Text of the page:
Most bullish predictions placed the film at a $70 million dollar debut, but It delivered the second largest R-rated opening weekend of all time, only behind Deadpool’s $132 million haul. If the initial estimates hold, It will be the third highest opening of the year, beaten only by Beauty and the Beast and Guardians of the Galaxy Vol. 2. read more
Expectations for It have been sky high for months, driven primarily by the depressing summer movie receipts (which are some of the worst returns in 25 years).
Well, it looks like the box office totals for It will be more “Penny Wise than pound foolish” this weekend as the Stephen King adaptation earned an estimated $13.5 million on Thursday night.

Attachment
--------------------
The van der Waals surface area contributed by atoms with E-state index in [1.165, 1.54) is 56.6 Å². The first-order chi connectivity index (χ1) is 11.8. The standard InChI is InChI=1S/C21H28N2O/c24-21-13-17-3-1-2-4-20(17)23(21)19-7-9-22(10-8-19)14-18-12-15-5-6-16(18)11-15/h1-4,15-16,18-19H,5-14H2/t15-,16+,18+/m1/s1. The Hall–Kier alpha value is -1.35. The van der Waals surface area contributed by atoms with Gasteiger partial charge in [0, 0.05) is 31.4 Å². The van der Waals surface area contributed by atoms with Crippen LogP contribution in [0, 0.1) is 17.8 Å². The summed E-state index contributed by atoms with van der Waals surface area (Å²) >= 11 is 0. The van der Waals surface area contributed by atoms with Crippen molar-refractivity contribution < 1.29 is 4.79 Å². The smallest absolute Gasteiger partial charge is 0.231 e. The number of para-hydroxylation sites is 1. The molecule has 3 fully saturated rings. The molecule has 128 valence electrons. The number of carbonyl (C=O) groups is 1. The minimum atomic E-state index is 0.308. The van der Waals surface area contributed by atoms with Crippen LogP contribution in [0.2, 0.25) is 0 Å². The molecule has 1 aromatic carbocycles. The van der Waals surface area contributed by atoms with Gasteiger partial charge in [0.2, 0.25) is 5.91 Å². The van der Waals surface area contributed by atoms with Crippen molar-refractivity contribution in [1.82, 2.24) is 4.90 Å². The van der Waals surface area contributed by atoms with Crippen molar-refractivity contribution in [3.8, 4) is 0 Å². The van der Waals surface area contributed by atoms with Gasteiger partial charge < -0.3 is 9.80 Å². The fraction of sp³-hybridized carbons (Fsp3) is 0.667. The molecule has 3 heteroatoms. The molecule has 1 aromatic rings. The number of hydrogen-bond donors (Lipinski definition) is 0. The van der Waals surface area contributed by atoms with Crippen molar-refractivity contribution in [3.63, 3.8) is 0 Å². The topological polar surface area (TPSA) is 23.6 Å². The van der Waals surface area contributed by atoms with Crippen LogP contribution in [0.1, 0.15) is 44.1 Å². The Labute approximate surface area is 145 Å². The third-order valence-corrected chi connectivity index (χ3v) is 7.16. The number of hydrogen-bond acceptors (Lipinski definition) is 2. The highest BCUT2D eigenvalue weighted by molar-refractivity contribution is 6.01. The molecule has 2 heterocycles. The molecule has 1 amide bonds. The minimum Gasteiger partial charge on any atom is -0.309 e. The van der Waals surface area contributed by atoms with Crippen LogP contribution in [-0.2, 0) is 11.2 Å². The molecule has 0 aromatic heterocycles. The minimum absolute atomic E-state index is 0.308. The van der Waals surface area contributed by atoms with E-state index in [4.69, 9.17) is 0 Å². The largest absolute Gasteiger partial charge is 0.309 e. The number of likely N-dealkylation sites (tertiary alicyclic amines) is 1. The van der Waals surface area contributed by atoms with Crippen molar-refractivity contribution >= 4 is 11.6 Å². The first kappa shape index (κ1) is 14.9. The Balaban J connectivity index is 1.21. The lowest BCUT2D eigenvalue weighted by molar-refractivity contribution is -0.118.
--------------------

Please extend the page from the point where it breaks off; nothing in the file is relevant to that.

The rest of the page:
It is actually the third highest debut Thursday of 2017, behind only Guardians of the Galaxy Vol. 2 ($17 million) and Beauty and the Beast ($16.3 million). The film also established records for the largest Thursday gross for a horror movie, R-rated release, September release, and for a film based on a Stephen King book. read more
The summer of 2017 has been full of big budget disappointments and smaller films that were not able to capture moviegoer’s interests (and more importantly, ticket purchases).
And when it come to horror films, unlike 2016’s bumper crop of summer hits such as Lights Out, The Conjuring Two, and Don’t Breathe, no genre picture was able to get horror fans into the theater…until now.
Annabelle: Creation easily won the weekend box office with an estimated $36 million dollar take and is poised for a profitable run at the box office, with no worthy competition until the release of Stephen King’s It on September 8th. read more